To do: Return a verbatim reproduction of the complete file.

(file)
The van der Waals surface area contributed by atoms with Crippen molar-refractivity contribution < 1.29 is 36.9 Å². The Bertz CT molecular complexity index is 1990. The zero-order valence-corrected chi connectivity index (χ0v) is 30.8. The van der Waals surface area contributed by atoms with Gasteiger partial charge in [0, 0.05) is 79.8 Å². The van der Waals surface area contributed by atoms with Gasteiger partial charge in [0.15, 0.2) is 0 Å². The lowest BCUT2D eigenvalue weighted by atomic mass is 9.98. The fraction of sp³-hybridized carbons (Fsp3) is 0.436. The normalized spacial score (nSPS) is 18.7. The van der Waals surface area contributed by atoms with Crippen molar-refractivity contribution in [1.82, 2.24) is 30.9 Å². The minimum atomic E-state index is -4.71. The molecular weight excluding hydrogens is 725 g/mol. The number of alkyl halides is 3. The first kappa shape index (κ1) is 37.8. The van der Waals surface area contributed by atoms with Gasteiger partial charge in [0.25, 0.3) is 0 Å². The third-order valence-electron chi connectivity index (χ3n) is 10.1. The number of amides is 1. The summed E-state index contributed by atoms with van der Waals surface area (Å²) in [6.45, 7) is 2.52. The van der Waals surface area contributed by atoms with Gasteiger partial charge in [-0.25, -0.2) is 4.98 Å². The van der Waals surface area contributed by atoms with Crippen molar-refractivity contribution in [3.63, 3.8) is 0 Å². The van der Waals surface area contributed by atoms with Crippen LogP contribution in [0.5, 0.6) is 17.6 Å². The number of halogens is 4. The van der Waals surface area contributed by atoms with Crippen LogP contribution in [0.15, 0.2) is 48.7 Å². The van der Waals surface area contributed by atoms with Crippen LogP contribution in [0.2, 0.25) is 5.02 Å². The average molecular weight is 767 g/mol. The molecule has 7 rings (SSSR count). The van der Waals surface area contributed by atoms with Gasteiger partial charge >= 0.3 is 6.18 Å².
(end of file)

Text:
The van der Waals surface area contributed by atoms with Crippen molar-refractivity contribution < 1.29 is 36.9 Å². The Bertz CT molecular complexity index is 1990. The zero-order valence-corrected chi connectivity index (χ0v) is 30.8. The van der Waals surface area contributed by atoms with Gasteiger partial charge in [0, 0.05) is 79.8 Å². The van der Waals surface area contributed by atoms with Gasteiger partial charge in [0.15, 0.2) is 0 Å². The lowest BCUT2D eigenvalue weighted by atomic mass is 9.98. The fraction of sp³-hybridized carbons (Fsp3) is 0.436. The normalized spacial score (nSPS) is 18.7. The van der Waals surface area contributed by atoms with Crippen molar-refractivity contribution in [1.82, 2.24) is 30.9 Å². The minimum atomic E-state index is -4.71. The molecular weight excluding hydrogens is 725 g/mol. The number of alkyl halides is 3. The first kappa shape index (κ1) is 37.8. The van der Waals surface area contributed by atoms with Gasteiger partial charge in [0.25, 0.3) is 0 Å². The third-order valence-electron chi connectivity index (χ3n) is 10.1. The number of amides is 1. The summed E-state index contributed by atoms with van der Waals surface area (Å²) in [6.45, 7) is 2.52. The van der Waals surface area contributed by atoms with Gasteiger partial charge in [-0.25, -0.2) is 4.98 Å². The van der Waals surface area contributed by atoms with Crippen molar-refractivity contribution in [3.63, 3.8) is 0 Å². The van der Waals surface area contributed by atoms with Crippen LogP contribution in [0.5, 0.6) is 17.6 Å². The number of halogens is 4. The van der Waals surface area contributed by atoms with Crippen LogP contribution in [0.15, 0.2) is 48.7 Å². The van der Waals surface area contributed by atoms with Crippen LogP contribution in [0.2, 0.25) is 5.02 Å². The average molecular weight is 767 g/mol. The molecule has 7 rings (SSSR count). The van der Waals surface area contributed by atoms with Gasteiger partial charge >= 0.3 is 6.18 Å².